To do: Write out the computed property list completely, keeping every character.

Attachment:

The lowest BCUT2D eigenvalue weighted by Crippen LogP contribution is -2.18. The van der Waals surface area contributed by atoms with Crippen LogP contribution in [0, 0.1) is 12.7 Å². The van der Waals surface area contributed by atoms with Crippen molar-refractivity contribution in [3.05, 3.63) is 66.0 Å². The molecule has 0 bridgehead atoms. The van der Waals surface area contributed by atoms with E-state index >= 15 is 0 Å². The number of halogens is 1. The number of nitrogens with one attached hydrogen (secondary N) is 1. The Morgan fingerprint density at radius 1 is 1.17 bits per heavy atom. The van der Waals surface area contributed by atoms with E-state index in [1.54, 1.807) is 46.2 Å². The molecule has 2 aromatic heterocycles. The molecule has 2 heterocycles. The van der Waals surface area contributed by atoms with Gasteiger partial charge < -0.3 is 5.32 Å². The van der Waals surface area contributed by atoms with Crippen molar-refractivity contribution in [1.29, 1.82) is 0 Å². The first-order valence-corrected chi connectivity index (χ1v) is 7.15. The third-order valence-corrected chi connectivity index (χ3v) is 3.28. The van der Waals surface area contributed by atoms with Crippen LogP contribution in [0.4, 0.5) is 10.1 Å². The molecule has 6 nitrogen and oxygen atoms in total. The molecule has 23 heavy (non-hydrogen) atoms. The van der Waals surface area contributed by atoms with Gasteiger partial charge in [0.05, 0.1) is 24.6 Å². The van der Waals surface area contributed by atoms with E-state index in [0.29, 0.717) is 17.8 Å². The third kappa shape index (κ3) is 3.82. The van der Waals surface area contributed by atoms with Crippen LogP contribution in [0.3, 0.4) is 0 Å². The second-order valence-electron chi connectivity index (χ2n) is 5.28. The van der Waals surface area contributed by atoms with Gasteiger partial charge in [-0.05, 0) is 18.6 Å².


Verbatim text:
The lowest BCUT2D eigenvalue weighted by Crippen LogP contribution is -2.18. The van der Waals surface area contributed by atoms with Crippen LogP contribution in [0, 0.1) is 12.7 Å². The van der Waals surface area contributed by atoms with Crippen molar-refractivity contribution in [3.05, 3.63) is 66.0 Å². The molecule has 0 bridgehead atoms. The van der Waals surface area contributed by atoms with E-state index >= 15 is 0 Å². The number of halogens is 1. The number of nitrogens with one attached hydrogen (secondary N) is 1. The Morgan fingerprint density at radius 1 is 1.17 bits per heavy atom. The van der Waals surface area contributed by atoms with E-state index in [1.54, 1.807) is 46.2 Å². The molecule has 2 aromatic heterocycles. The molecule has 2 heterocycles. The van der Waals surface area contributed by atoms with Gasteiger partial charge < -0.3 is 5.32 Å². The van der Waals surface area contributed by atoms with Crippen molar-refractivity contribution in [1.29, 1.82) is 0 Å². The first-order valence-corrected chi connectivity index (χ1v) is 7.15. The third-order valence-corrected chi connectivity index (χ3v) is 3.28. The van der Waals surface area contributed by atoms with Crippen LogP contribution in [0.4, 0.5) is 10.1 Å². The molecule has 6 nitrogen and oxygen atoms in total. The molecule has 23 heavy (non-hydrogen) atoms. The van der Waals surface area contributed by atoms with Gasteiger partial charge in [0.05, 0.1) is 24.6 Å². The van der Waals surface area contributed by atoms with E-state index in [0.29, 0.717) is 17.8 Å². The third kappa shape index (κ3) is 3.82. The van der Waals surface area contributed by atoms with Crippen LogP contribution in [0.3, 0.4) is 0 Å². The second-order valence-electron chi connectivity index (χ2n) is 5.28. The van der Waals surface area contributed by atoms with Gasteiger partial charge in [-0.05, 0) is 18.6 Å².